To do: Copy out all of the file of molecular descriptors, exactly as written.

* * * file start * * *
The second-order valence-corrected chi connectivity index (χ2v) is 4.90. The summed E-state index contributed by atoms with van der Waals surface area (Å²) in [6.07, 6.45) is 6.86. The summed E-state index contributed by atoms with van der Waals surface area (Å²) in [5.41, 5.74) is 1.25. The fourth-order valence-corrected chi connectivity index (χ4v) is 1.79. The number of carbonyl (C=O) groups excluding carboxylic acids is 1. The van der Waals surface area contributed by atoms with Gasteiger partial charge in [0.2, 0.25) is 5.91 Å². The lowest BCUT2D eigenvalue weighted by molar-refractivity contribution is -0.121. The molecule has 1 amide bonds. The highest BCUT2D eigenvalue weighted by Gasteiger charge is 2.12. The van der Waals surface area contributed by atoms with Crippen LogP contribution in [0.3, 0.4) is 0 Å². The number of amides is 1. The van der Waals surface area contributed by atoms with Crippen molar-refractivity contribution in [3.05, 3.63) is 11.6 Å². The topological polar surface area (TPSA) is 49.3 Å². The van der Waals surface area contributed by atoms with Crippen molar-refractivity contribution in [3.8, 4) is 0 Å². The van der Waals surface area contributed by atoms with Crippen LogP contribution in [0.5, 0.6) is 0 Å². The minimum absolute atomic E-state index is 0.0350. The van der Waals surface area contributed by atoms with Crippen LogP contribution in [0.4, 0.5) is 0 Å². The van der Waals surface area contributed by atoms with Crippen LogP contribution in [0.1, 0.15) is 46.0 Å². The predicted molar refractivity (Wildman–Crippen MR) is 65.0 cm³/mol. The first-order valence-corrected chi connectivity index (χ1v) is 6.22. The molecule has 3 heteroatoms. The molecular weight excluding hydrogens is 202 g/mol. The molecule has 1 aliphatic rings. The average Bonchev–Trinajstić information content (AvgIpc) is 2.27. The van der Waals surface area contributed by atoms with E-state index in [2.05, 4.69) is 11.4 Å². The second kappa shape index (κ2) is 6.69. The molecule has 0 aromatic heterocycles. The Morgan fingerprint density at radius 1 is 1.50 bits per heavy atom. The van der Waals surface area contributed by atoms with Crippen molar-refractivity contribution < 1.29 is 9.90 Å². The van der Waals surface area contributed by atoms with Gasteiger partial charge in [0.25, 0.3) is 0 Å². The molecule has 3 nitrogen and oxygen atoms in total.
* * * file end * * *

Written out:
The second-order valence-corrected chi connectivity index (χ2v) is 4.90. The summed E-state index contributed by atoms with van der Waals surface area (Å²) in [6.07, 6.45) is 6.86. The summed E-state index contributed by atoms with van der Waals surface area (Å²) in [5.41, 5.74) is 1.25. The fourth-order valence-corrected chi connectivity index (χ4v) is 1.79. The number of carbonyl (C=O) groups excluding carboxylic acids is 1. The van der Waals surface area contributed by atoms with Gasteiger partial charge in [0.2, 0.25) is 5.91 Å². The lowest BCUT2D eigenvalue weighted by molar-refractivity contribution is -0.121. The molecule has 1 amide bonds. The highest BCUT2D eigenvalue weighted by Gasteiger charge is 2.12. The van der Waals surface area contributed by atoms with Crippen LogP contribution in [0.3, 0.4) is 0 Å². The number of amides is 1. The van der Waals surface area contributed by atoms with Crippen molar-refractivity contribution in [3.05, 3.63) is 11.6 Å². The topological polar surface area (TPSA) is 49.3 Å². The van der Waals surface area contributed by atoms with Crippen molar-refractivity contribution in [3.8, 4) is 0 Å². The van der Waals surface area contributed by atoms with Crippen LogP contribution in [0.5, 0.6) is 0 Å². The minimum absolute atomic E-state index is 0.0350. The van der Waals surface area contributed by atoms with Crippen LogP contribution in [0.4, 0.5) is 0 Å². The van der Waals surface area contributed by atoms with Crippen LogP contribution in [0.1, 0.15) is 46.0 Å². The predicted molar refractivity (Wildman–Crippen MR) is 65.0 cm³/mol. The first-order valence-corrected chi connectivity index (χ1v) is 6.22. The molecule has 3 heteroatoms. The molecular weight excluding hydrogens is 202 g/mol. The molecule has 1 aliphatic rings. The average Bonchev–Trinajstić information content (AvgIpc) is 2.27. The van der Waals surface area contributed by atoms with E-state index in [2.05, 4.69) is 11.4 Å². The second kappa shape index (κ2) is 6.69. The molecule has 0 aromatic heterocycles. The Morgan fingerprint density at radius 1 is 1.50 bits per heavy atom. The van der Waals surface area contributed by atoms with Crippen molar-refractivity contribution < 1.29 is 9.90 Å². The van der Waals surface area contributed by atoms with Gasteiger partial charge in [0.25, 0.3) is 0 Å². The molecule has 3 nitrogen and oxygen atoms in total.